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Although it is to some degree artificial and inaccurate to break down the history of the Christian church into distinct periods or ages, it is, nevertheless, a helpful tool for envisioning the development of church life over the past two millennia. Most church historians recognize three general periods:


I.              Patristic Christianity - a.d. 95 to a.d. 590


(So called because of the dominant influence on both life and thought of the Church Fathers)


II.            Medieval Christianity - a.d. 590 to a.d. 1517


(This period was first called the Middle Ages by Christopher Keller [1634-80])


III.          Modern Christianity - 1517 to the present


(The great turning point in church history was the Protestant Reformation, "inaugurated" by Martin Luther on Oct. 31, 1517)


It is helpful to further subdivide each of these general periods into more descriptive phases:


I.              Patristic Christianity - a.d. 95 to a.d. 590


a.              The Age of Apologetics - this period dates from a.d. 95, generally regarded as the year when the final book of the NT canon (Revelation) was written, to a.d. 325 and the Council of Nicea. Some prefer a.d. 312, the year Constantine was "converted" to Christianity. The Edict of Milan in 313 effectively ended the persecution of the church as a minority movement and granted it full legal status, to be tolerated equally with all other religions. During this period the struggling church defended itself against the threats of paganism, both politically and theologically.


b.             The Age of Polemics - from a.d. 325 to the rise of Gregory (the last of the Church Fathers and the first of the real Popes) in a.d. 590. Following the "conversion" of Constantine, the church "moved swiftly from the seclusion of the catacombs to the prestige of palaces" (Shelley). With the power of the state at its behest, the church began to exert its moral influence on society as a whole. With prestige and political influence, however, there also came internal corruption. Monasticism emerged in protest of this secularization of the faith. In 392, the emperor Theodosius I established Christianity as the only legal religion of the Roman Empire. It was also during this period that the major doctrinal controversies raged and were resolved at state-sanctioned theological councils.


II.            Medieval Christianity - a.d. 590 to 1517


a.              The Age of Papal Hierarchy - from Gregory the Great (590) to the schism between East and West (1054) or to Gregory VII (1073). The principal characteristic of this age, often referred to (perhaps without justification) as the Dark Ages, was the establishment and solidification of the power of the Roman Catholic papal hierarchy.


b.             The Age of Scholasticism or Systematization - from 1054/1073 to the beginning of the Protestant Reformation in 1517. During this period Christian doctrine is thoroughly systematized through the philosophy and theology of the churchmen such as Anselm (1033-1109), Peter Abelard (d. 1142), Hugh of St. Victor, Peter Lombard, Albert the Great, Duns Scotus, reaching its zenith in the monumental work of St. Thomas Aquinas (1225-74), whose theology (called Thomism) was declared eternally valid for Catholicism in 1879.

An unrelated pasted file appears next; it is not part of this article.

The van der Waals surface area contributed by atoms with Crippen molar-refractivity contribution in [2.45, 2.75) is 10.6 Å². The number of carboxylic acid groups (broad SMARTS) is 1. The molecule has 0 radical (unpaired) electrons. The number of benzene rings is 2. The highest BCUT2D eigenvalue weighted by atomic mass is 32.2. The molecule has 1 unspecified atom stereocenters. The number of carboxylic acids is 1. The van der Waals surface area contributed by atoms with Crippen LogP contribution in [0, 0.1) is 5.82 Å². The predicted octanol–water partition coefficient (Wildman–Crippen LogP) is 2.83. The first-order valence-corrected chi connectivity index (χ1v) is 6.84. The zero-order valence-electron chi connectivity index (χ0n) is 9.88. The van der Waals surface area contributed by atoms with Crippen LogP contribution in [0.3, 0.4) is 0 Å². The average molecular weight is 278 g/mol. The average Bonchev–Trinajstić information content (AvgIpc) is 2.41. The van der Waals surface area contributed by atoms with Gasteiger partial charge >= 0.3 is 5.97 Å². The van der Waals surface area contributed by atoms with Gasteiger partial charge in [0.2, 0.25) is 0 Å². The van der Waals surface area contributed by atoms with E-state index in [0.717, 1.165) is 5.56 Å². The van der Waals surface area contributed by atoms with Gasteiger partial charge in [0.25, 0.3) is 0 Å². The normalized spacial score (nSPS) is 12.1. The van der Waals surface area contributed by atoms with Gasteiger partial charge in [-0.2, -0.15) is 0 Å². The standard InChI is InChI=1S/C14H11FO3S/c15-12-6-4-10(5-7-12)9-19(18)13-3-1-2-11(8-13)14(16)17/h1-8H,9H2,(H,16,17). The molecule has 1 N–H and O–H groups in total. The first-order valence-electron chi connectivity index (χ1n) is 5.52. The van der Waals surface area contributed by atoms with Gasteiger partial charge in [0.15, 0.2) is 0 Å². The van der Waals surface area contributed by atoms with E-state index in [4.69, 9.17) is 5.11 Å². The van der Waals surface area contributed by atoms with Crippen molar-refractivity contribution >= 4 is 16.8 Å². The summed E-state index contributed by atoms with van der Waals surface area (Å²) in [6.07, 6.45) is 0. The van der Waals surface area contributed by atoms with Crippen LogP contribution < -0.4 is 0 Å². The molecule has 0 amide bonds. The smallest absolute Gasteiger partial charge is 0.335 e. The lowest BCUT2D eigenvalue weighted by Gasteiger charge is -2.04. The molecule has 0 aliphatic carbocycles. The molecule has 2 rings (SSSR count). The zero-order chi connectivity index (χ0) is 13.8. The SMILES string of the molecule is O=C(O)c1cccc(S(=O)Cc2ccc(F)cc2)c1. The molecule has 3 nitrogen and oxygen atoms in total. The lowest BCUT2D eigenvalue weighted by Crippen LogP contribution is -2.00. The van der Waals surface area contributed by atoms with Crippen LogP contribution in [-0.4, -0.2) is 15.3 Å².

[It was also during this period that the church in the East broke from Rome (1054).]


III.          Modern Christianity - 1517 to the present


a.              The Age of Protestant Reform and Polemical Confessionalism - from Martin Luther's posting of the 95 theses (1517) to the Peace of Westphalia (1648-50). This period witnessed the triumph of the Protestant Reformation in Europe (with the emergence of four major traditions in early Protestantism: Lutheran, Reformed, Anabaptist, and Anglican), as well as the reaction of Rome in the Catholic Counter-Reformation and the influence of the Jesuits. The 17th century was characterized by the development of scholastic and creedal orthodoxy. Reactionary and revivalistic movements emerged in the latter stages of this period, partially in opposition to the apparent stagnation which had settled in amidst much of Protestantism.


b.             The Age of Rationalism and Revival - from 1650 to the French Revolution (1789). Also known as the Age of Reason, respect for science replaced belief in the supernatural, as the church came under the powerful influence of the Enlightenment (in which reason was prized above revelation). The great revival movements in England (the Wesleys) and America (Edwards and Whitefield) were the church's best defense against the inroads of humanism.


c.              The Age of Progress - from 1789 to World War I (1914). The early years of this period were characterized by political upheaval (the American [1776] and French [1789] Revolutions) and social transformation (the Industrial Revolution). The emergence of German higher criticism and the publication of Darwin's Origin of Species set in motion a philosophy that threatened to undermine the foundations of orthodoxy. It is during the latter stages of this period that we see the emergence of what is known as modern theological liberalism.


d.             The Age of Ideologies - from 1914 (World War I) to the present day. During this period a plethora of new gods arose to compete for the allegiance of the secular mind. Communism, Nazism, Facism, theological liberalism (which was challenged by the reaction of Barthian neo-orthodoxy), socialism, ecumenism, individualism, humanism are among the many competing ideologies. The church responded to this so-called modernism with its own ism, Fundamentalism, and eventually the more intellectually sophisticated and culturally engaged Evangelicalism. Other developments of note were Denominationalism and the Pentecostal/Charismatic movement.